Samsung is reviewing options to limit the environmental impact of discontinuing the Galaxy Note 7
Samsung has revealed that it’s currently reviewing options to limit the potential environmental impact of disposing of its discontinued Galaxy Note 7 smartphone. It’s believed that the firm has recalled over 3 million handsets following its decision to stop producing the device after numerous reports of units spontaneously bursting into flames surfaced online.
Environmental group Greenpeace published a press release earlier this week demanding that Samsung finds a way to reuse the large quantity of rare materials — cobalt, gold, palladium and tungsten — that went into the components packed inside Galaxy Note 7 for its next-generation smartphones, including the long-rumored Galaxy S8.
“We recognize the concerns around the discontinuation of the Galaxy Note 7 and are currently reviewing possible options that can minimize the environmental impact of the recall in full compliance with relevant local environmental regulations,” Samsung said in an official statement issued to Reuters on Thursday, November 3.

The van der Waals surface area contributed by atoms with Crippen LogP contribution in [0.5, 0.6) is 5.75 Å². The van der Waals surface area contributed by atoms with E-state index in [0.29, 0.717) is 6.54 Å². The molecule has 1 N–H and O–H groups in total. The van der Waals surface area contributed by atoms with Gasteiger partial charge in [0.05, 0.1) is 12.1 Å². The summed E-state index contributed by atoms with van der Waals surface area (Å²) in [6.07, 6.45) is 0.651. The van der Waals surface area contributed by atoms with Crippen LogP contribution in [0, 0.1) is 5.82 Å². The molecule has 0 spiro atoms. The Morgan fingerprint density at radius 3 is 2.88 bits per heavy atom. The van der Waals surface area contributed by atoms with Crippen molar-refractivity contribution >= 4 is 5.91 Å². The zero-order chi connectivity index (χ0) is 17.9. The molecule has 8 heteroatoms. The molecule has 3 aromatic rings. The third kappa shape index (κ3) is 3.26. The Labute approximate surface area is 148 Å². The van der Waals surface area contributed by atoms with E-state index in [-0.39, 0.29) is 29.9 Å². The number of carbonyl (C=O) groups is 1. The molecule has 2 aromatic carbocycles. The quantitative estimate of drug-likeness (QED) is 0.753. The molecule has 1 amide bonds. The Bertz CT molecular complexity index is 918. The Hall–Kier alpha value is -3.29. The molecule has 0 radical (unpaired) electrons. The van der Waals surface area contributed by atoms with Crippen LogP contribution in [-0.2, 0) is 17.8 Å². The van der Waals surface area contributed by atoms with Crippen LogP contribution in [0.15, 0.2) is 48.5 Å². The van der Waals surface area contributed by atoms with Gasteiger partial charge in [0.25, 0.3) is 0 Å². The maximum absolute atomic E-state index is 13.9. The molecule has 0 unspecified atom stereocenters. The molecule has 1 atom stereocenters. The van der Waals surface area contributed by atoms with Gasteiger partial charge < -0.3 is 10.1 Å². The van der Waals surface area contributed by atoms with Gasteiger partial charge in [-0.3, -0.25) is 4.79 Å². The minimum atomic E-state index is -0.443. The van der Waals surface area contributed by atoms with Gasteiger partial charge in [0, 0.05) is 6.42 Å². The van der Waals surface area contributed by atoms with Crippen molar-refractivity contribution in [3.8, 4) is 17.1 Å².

Seeing as it has such a large amount of units to dispose of, it would certainly be wise for Samsung to recycle components where it can. After all, the entire Galaxy Note 7 debacle is estimated to have cost it around $19 billion, so it’s hardly in a position to simply cut all ties with the device and start over. It needs to reuse materials to prevent a further decline in profits.